But go into the garden even now and thrusting through the frozen soil and iron frosts you can see snow drops, Christmas roses, crocus and the green shoots of daffodils, even early tulips.
The earth, contrary to all likelihood is far from dead: you can almost hear a low chthonic vibrato from deep below, a stirring of growth, and it is precisely this miracle which Frederic Malle and Jean Claude Ellena celebrate in Angeliques Sous La Pluie.

This transparent eau de toilette celebrates exactly this moment of the year, the very first murmurings of spring protesting against winter cold. This is the fragrance of a February day when for a few hours the sun banishes the frosts; a wet morning in early March when you step outside to inhale the scent of earth, germination and growth. Delicately green, barely peppery, allusively floral, Angeliques is an exquisite and unique fantasy of late winter seasonal magic: a perfume of hope, promise and renewal.

Image from Sun-Sentinel.com

Freckles

Eddie Redmayne FrecklesEveryone’s talking about Eddie Redmayne, star of My Week With Marilyn, Birdsong and the new Burberry advertising campaign. The columnists are fascinated by his voluptuous lips but I’m more interested in the freckles. He appears to be entirely covered in them.

Long considered to mar personal beauty, freckles used to be subjected to ritual scrubbings with cucumber lotions,lemon juice + sour milk in a vain attempt to bleach the skin. Yet there is something terribly attractive about them. As a child I was allowed to toddle up the road to a corner shop selling sixpenny packets of seeds,transfers, sweets, newspapers, bars of Walnut Bliss (remember?) + ices. On a good day you would find Kathleen behind the counter, very kind to infants and resplendent in a green overall which set off a magnificent head of red hair: she was completely covered with freckles, enhanced by brilliant pink lipstick and I was mesmerised by the look of her, finding it hard not to rudely stare.

Later on, I discovered all those red-headed movie stars with the same gorgeous look: Deborah Kerr, Van Johnson, Katharine Hepburn, Spencer Tracy, Zarah Leander and most famously perhaps Joan Crawford. There exists a wonderful photo portrait of Crawford near the start of her career, wearing dramatic lipstick + mascara and all the freckles on show: later they would be airbrushed out, covered with foundation or camouflaged by a perfect California sun tan; but in latter years journalists interviewing her were mesmerised by the dramatic pigmentation.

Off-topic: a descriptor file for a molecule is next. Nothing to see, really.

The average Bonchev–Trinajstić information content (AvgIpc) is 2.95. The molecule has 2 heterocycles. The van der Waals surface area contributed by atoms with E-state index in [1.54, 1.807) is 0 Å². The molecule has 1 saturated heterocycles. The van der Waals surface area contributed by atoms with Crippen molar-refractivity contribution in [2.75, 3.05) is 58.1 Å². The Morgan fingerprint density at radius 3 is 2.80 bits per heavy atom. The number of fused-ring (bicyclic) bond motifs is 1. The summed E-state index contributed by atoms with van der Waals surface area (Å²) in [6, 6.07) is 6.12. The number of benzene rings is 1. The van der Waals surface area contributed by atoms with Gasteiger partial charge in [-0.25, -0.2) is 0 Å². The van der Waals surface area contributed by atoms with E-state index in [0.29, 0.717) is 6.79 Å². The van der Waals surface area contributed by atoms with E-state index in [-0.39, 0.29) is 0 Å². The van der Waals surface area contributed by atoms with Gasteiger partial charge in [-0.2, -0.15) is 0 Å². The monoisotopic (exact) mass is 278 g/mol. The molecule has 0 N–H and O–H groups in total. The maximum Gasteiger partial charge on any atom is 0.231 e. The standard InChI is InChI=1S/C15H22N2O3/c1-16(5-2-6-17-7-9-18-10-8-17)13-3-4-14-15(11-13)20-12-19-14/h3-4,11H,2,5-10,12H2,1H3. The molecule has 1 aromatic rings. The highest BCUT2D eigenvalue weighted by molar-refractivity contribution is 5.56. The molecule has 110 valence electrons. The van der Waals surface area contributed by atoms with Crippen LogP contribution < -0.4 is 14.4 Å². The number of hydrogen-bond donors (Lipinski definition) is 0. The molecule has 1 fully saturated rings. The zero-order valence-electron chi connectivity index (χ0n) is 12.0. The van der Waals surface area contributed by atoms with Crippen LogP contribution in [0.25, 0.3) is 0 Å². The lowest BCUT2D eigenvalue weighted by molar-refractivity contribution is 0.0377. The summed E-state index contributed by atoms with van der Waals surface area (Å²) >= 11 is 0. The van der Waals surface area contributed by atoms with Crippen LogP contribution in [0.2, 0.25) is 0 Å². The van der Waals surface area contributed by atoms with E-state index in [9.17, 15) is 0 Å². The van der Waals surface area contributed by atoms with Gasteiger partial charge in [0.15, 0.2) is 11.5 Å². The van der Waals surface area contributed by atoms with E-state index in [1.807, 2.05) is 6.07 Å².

Incidentally why was Damian Lewis hailed as the first red headed star? Besides the above roster, there are also a fine muster of bottle reds: Rita Hayworth, Clara Bow, Lucille Ball, even Jean Harlow who had a dramatic change of look for RED HEADED WOMAN. A film,incidentally that was banned in the UK but privately screened at Buckingham Palace for George V – she was always his favourite star.

It is notorious that the skin type that often accompanies freckles + resplendent red hair can react very trickily with perfume. One of the cult classics in the fragrance hall of fame is Robert Piguet‘s Bandit which was created in 1944 by Germaine Cellier with the French actress Edwige Feulliere in mind – “the French Garbo” who was blessed with a mane of red-gold locks. Bandit is a dry leathery animalic green scent; it eschews the use of those floral notes such as jasmine, tuberose, hyacinth, gardenia that can create such havoc on a “red” skin. On a redhead it is the apogee of refined dangerous sexuality.

Therein lies the clue: avoidance of the fleshy hot-house flowers which can turn sour, catty and acidic. If you are a pale-skinned fiery redhead try to tailor your tastes to chypres, orientals, woods and fougeres which tend to harmonise with your natural skin chemistry. And we never, ever use this awful word “ginger”…

Image sourced from details.com